The Hidden Danger of Knowing What You’re Doing

My parents built their own houses. They also designed and built a small hydroelectric dam, canned bears and constructed an artic runway large enough (barely) to land C130s. My parents weren’t engineers or contractors or food scientists. My mother’s PhD was in the History of the Philosophy of Science and my father’s was in Operations Research. Their lives and experiences were enriched by a simple belief: if you have a good enough liberal arts education, you can learn to do anything from a book.

In a way, my parents turned back time. When anthropologists study the development of human society they often to turn to specialization and hierarchy as key signs of civilizational maturity. With specialization, families stop having to do everything from hunting to basic tool building. Instead, each person can focus on one activity and exchange the benefits of their efforts with those who focus on other activities. Blacksmiths can excel at making tools, farmers at making food and so on. In our modern era, this concept of specialization has become ever more critical. There are degrees and certifications that cover almost every possible human activity – from bricklaying to computer programming to astrobiology. It is only by gathering together in a vast online community that we can assemble the enormous array of specialists necessary for modern culture and industry to flourish.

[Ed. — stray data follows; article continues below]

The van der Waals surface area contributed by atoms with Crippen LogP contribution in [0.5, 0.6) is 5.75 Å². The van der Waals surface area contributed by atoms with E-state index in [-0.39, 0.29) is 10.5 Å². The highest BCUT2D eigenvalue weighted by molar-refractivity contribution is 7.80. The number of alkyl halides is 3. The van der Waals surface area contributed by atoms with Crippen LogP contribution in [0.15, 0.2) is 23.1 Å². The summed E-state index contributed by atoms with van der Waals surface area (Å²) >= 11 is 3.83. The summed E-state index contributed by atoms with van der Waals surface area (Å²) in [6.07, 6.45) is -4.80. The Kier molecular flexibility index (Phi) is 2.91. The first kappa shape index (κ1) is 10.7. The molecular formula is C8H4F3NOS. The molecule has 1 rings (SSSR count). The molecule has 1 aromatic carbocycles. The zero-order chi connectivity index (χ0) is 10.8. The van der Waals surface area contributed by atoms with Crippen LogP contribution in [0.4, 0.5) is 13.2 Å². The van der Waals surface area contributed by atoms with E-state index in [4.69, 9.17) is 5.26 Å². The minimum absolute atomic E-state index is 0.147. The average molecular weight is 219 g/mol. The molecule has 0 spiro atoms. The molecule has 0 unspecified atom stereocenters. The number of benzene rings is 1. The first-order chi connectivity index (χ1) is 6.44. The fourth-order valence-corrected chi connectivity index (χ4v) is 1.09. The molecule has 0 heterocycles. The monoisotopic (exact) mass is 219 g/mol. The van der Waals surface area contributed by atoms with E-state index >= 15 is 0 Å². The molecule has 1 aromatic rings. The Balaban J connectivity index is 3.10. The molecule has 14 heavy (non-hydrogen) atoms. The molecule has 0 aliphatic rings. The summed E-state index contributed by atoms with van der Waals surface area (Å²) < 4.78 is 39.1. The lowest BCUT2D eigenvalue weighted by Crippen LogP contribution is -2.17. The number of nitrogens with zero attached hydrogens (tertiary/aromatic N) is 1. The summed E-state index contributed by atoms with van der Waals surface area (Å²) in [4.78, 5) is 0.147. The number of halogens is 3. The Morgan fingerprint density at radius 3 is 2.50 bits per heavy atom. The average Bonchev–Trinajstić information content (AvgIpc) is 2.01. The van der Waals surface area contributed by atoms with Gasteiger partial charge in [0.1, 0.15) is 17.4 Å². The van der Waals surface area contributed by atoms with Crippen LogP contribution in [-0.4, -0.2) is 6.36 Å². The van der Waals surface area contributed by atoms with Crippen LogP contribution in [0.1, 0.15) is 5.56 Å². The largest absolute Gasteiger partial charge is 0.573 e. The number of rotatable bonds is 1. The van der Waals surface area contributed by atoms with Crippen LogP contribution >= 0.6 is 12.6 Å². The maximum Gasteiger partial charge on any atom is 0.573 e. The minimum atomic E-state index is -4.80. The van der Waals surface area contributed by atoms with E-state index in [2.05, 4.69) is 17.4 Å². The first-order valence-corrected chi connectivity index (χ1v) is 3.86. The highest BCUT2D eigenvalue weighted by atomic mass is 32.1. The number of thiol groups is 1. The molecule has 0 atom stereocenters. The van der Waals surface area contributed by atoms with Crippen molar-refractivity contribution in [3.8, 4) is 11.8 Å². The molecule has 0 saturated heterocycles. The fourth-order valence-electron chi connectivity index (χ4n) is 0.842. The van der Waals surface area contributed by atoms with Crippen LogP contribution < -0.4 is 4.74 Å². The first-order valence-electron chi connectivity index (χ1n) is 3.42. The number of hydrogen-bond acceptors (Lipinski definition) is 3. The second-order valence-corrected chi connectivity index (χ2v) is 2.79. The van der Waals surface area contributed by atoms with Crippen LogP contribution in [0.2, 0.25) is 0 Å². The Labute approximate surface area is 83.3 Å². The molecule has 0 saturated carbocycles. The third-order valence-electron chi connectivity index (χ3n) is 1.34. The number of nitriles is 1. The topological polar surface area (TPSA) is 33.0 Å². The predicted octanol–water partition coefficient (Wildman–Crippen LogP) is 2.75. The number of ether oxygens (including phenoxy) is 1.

My parents moved in exactly the opposite direction. In order to survive, they had to become far more self-sufficient than is normal in modern times. They engaged in small-scale farming, they hunted and canned animals, they built homes, dammed streams, and harvested honey. My great uncle, who lived alongside them, worked with iron, copper, ivory, and wood to create artistic and practical masterpieces.

My Great Uncle’s Samovar

My parents weren’t truly self-sufficient. When they could get out of the river canyon they lived in, they purchased industrially-produced food, clothing and materials like piping. My father made the money necessary for these items trading mining company shares via ship-to-shore radio. Despite these concessions to the modern world, they engaged in a far broader range of activities than is normal today.

Their stories are great (and sometimes horrifying), but is there value in what they did? Given that human society advances through the process of specialization, were they achieving anything at all?